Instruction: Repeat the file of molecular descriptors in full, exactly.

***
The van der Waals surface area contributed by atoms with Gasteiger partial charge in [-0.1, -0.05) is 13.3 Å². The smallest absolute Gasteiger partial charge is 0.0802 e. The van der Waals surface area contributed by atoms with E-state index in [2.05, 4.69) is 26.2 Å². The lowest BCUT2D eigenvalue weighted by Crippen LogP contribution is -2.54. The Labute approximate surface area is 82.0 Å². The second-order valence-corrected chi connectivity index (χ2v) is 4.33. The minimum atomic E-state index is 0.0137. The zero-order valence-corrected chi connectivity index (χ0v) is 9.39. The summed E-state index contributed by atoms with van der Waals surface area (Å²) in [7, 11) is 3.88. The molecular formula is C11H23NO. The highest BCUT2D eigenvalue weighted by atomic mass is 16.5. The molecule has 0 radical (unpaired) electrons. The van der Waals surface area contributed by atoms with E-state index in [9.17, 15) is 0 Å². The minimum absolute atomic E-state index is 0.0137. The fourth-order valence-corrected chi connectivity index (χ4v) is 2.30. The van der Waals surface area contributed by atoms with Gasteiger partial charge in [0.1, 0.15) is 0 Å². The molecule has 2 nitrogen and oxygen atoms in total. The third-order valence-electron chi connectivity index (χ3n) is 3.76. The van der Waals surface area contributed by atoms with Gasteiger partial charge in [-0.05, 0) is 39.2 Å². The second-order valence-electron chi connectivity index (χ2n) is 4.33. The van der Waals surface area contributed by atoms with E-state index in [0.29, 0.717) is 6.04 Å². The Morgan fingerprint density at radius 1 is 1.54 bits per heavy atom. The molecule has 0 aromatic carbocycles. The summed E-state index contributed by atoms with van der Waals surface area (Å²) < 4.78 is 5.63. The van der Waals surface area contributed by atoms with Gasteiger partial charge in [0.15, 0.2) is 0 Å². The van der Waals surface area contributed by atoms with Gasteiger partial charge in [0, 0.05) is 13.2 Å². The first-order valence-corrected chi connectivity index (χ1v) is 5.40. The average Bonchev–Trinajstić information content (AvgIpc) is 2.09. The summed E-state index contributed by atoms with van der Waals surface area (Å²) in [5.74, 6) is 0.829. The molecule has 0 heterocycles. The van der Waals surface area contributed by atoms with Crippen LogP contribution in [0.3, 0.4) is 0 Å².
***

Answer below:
The van der Waals surface area contributed by atoms with Gasteiger partial charge in [-0.1, -0.05) is 13.3 Å². The smallest absolute Gasteiger partial charge is 0.0802 e. The van der Waals surface area contributed by atoms with E-state index in [2.05, 4.69) is 26.2 Å². The lowest BCUT2D eigenvalue weighted by Crippen LogP contribution is -2.54. The Labute approximate surface area is 82.0 Å². The second-order valence-corrected chi connectivity index (χ2v) is 4.33. The minimum atomic E-state index is 0.0137. The zero-order valence-corrected chi connectivity index (χ0v) is 9.39. The summed E-state index contributed by atoms with van der Waals surface area (Å²) in [7, 11) is 3.88. The molecular formula is C11H23NO. The highest BCUT2D eigenvalue weighted by atomic mass is 16.5. The molecule has 0 radical (unpaired) electrons. The van der Waals surface area contributed by atoms with E-state index in [9.17, 15) is 0 Å². The minimum absolute atomic E-state index is 0.0137. The fourth-order valence-corrected chi connectivity index (χ4v) is 2.30. The van der Waals surface area contributed by atoms with Gasteiger partial charge in [0.1, 0.15) is 0 Å². The molecule has 2 nitrogen and oxygen atoms in total. The third-order valence-electron chi connectivity index (χ3n) is 3.76. The van der Waals surface area contributed by atoms with Gasteiger partial charge in [-0.05, 0) is 39.2 Å². The second-order valence-electron chi connectivity index (χ2n) is 4.33. The van der Waals surface area contributed by atoms with E-state index in [0.29, 0.717) is 6.04 Å². The Morgan fingerprint density at radius 1 is 1.54 bits per heavy atom. The molecule has 0 aromatic carbocycles. The summed E-state index contributed by atoms with van der Waals surface area (Å²) < 4.78 is 5.63. The van der Waals surface area contributed by atoms with Gasteiger partial charge in [0.15, 0.2) is 0 Å². The van der Waals surface area contributed by atoms with Gasteiger partial charge in [0, 0.05) is 13.2 Å². The first-order valence-corrected chi connectivity index (χ1v) is 5.40. The average Bonchev–Trinajstić information content (AvgIpc) is 2.09. The summed E-state index contributed by atoms with van der Waals surface area (Å²) in [5.74, 6) is 0.829. The molecule has 0 heterocycles. The van der Waals surface area contributed by atoms with Crippen LogP contribution in [0.3, 0.4) is 0 Å².